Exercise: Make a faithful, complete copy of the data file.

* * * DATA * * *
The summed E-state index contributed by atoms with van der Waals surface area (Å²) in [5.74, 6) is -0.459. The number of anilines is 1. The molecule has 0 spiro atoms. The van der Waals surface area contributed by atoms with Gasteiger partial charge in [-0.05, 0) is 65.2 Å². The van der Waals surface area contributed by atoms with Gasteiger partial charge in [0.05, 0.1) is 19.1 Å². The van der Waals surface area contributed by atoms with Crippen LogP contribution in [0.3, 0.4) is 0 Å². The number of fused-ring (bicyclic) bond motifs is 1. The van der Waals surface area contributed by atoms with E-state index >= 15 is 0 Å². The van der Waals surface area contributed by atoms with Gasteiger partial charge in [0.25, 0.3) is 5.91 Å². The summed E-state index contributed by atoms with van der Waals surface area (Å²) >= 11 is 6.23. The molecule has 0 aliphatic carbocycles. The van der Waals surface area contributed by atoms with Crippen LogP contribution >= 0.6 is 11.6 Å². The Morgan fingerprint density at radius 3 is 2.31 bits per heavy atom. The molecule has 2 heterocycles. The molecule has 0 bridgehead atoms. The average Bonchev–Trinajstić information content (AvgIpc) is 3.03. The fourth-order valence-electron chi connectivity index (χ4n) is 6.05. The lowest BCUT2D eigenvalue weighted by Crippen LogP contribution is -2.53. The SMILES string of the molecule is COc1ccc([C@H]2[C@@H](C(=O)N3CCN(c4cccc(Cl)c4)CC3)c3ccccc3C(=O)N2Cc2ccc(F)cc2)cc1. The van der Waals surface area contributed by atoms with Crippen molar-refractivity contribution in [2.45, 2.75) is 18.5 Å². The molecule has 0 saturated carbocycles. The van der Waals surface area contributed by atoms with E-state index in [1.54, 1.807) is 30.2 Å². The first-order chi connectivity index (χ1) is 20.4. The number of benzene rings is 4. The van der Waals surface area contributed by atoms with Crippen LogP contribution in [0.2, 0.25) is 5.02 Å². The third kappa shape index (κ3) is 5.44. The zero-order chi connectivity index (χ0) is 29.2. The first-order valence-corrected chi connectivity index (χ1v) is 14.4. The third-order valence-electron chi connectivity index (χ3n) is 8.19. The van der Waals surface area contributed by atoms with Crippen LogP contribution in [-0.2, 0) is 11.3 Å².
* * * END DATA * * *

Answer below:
The summed E-state index contributed by atoms with van der Waals surface area (Å²) in [5.74, 6) is -0.459. The number of anilines is 1. The molecule has 0 spiro atoms. The van der Waals surface area contributed by atoms with Gasteiger partial charge in [-0.05, 0) is 65.2 Å². The van der Waals surface area contributed by atoms with Gasteiger partial charge in [0.05, 0.1) is 19.1 Å². The van der Waals surface area contributed by atoms with Crippen LogP contribution in [0.3, 0.4) is 0 Å². The number of fused-ring (bicyclic) bond motifs is 1. The van der Waals surface area contributed by atoms with E-state index >= 15 is 0 Å². The van der Waals surface area contributed by atoms with Gasteiger partial charge in [0.25, 0.3) is 5.91 Å². The summed E-state index contributed by atoms with van der Waals surface area (Å²) >= 11 is 6.23. The molecule has 0 aliphatic carbocycles. The van der Waals surface area contributed by atoms with Crippen LogP contribution >= 0.6 is 11.6 Å². The Morgan fingerprint density at radius 3 is 2.31 bits per heavy atom. The molecule has 2 heterocycles. The molecule has 0 bridgehead atoms. The average Bonchev–Trinajstić information content (AvgIpc) is 3.03. The fourth-order valence-electron chi connectivity index (χ4n) is 6.05. The lowest BCUT2D eigenvalue weighted by Crippen LogP contribution is -2.53. The SMILES string of the molecule is COc1ccc([C@H]2[C@@H](C(=O)N3CCN(c4cccc(Cl)c4)CC3)c3ccccc3C(=O)N2Cc2ccc(F)cc2)cc1. The van der Waals surface area contributed by atoms with Crippen molar-refractivity contribution in [2.45, 2.75) is 18.5 Å². The molecule has 0 saturated carbocycles. The van der Waals surface area contributed by atoms with E-state index in [1.54, 1.807) is 30.2 Å². The first-order chi connectivity index (χ1) is 20.4. The number of benzene rings is 4. The van der Waals surface area contributed by atoms with Crippen LogP contribution in [0.2, 0.25) is 5.02 Å². The third kappa shape index (κ3) is 5.44. The zero-order chi connectivity index (χ0) is 29.2. The first-order valence-corrected chi connectivity index (χ1v) is 14.4. The third-order valence-electron chi connectivity index (χ3n) is 8.19. The van der Waals surface area contributed by atoms with Crippen LogP contribution in [-0.2, 0) is 11.3 Å².